If you are contemplating medical school, you have probably asked yourself is organic chemistry hard. Not surprisingly, you have answered in the affirmative. One survey ranks organic chemistry as the hardest class in college. By some studies, nearly one in every two organic chemistry students fail or drop the class. For those who fall in this category, the dreams of a medical career come to a crashing halt.
To be sure, organic chemistry is difficult. However, it does not have to strike fear nor quell your aspirations of becoming a doctor or other type of healthcare professional. Success in organic chemistry requires that you embrace different ways of learning and greater time commitments to practice and study.
The Subject of Organic Chemistry
To understand why is organic chemistry hard (or at least seems that way), you must consider the element of carbon — its presence, structure, properties, and uses. This sixth element lies at the heart of this branch of chemistry. The products of carbon find themselves in soap, shampoo, alcohol, plastic cups, pharmaceuticals, pencils, and other products on store shelves. Your vehicle’s engine runs thanks to oils and fuels produced by carbon. (After all, carbon comes from the “Carbo.” In Latin, that means “coal.”)
Carbon accounts for 18 percent of human bodies. Many of the building blocks of life –carbohydrates, sugars, DNA, RNA, proteins, amino acids, vitamins, and proteins — owe their existence to carbon. While carbon is essential to life, it can wreak death. When carbon monoxide binds to hemoglobin, it deprives your body of oxygen and places your heart, brain, and your life in serious jeopardy.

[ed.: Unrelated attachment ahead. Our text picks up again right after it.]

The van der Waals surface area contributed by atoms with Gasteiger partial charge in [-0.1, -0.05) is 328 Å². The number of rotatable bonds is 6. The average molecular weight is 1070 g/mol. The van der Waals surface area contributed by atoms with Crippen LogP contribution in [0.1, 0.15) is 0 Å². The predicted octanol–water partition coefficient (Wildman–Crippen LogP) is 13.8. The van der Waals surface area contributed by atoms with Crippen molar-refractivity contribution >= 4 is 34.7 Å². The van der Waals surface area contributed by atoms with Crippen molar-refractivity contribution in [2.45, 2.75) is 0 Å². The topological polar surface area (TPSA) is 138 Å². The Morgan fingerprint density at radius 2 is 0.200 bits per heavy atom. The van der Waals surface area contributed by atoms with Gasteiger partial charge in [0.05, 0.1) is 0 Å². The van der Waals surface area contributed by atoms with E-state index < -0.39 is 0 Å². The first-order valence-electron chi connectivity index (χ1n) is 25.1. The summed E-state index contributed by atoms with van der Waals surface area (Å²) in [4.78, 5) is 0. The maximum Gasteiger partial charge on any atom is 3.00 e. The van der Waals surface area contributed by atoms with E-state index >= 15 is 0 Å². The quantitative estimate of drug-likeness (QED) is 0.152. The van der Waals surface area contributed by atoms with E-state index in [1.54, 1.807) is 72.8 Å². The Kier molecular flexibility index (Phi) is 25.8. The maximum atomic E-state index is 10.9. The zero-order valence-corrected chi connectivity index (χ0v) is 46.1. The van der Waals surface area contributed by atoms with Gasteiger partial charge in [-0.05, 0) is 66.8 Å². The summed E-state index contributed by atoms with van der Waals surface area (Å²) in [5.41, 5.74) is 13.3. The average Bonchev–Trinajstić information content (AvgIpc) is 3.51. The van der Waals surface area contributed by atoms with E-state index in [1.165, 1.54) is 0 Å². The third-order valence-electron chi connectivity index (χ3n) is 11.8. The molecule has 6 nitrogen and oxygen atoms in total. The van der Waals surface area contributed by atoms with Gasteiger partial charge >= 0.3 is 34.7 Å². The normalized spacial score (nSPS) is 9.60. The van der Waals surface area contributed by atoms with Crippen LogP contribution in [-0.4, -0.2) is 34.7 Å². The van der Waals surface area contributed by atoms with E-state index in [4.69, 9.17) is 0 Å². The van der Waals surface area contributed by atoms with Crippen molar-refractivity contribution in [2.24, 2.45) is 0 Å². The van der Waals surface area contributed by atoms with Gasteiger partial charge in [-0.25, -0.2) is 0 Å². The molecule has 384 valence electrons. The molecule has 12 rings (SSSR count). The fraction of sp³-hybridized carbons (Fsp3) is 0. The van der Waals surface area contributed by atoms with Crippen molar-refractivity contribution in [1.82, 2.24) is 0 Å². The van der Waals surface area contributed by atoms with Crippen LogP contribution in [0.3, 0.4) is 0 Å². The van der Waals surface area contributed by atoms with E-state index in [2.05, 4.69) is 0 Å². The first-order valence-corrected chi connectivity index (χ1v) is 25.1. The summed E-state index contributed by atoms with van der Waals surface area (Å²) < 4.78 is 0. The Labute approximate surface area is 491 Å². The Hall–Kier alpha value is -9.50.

Carbon is such a creator because of its bonding capabilities. It can attach to atoms of other elements and to other carbon atoms. With a carbon’s small atom size comes its ability to stabilize when attaching to other atoms. The chains and configurations of carbon-bonded molecules and substances can run straight, in cycles, or in branches.
Thanks to the bonding capabilities and types of chains, carbon-based molecules and compounds number roughly 20 million. This fact alone can render rote memorization of compounds impractical in organic chemistry.
How You Learn Organic Chemistry vs. Other Subjects
To understand why is organic chemistry hard, contrast it with how you learn other science subjects and arrive at answers. Biology is very fact-intensive. If you memorize and understand the concepts, you will find most of the answers to most questions and problems. In physics, astronomy, and general chemistry, math formulas supply much of the solutions to test problems. These classes allow you to succeed in good measure through memorization.
The method of teaching organic chemistry does not allow for rote memorization. You get only a handful of formulas. Instead, students and organic chemists primarily express chemical reactions through letters, dashes, lines, and arrows. These diagrams represent the atoms that interact with carbon and the directions from which the bonding or other processes take place. With the many types of chains involved, the possibilities can seem endless.
In addition, you must contend with the various factors involved in organic chemical reactions. These include the physical states and temperatures of the reacting atoms, concentrations and catalysts.
Organic Chemistry Plows New Ground
Many of your college-level prerequisites for medical school admissions are taught in high school. You have likely taken biology, chemistry, and physics in high school. Formulas you find in many types of college courses appeared in your high school textbooks. For many college premeds, the theories, processes, and diagrams involved in organic chemistry do not hit them until either the second-semester freshman or even sophomore year.
Grasp the Foundations
Critical thinking skills, rather than mere rote learning, are key to succeeding in organic chemistry. This starts with learning and grasping the essential rules and types of organic chemical reactions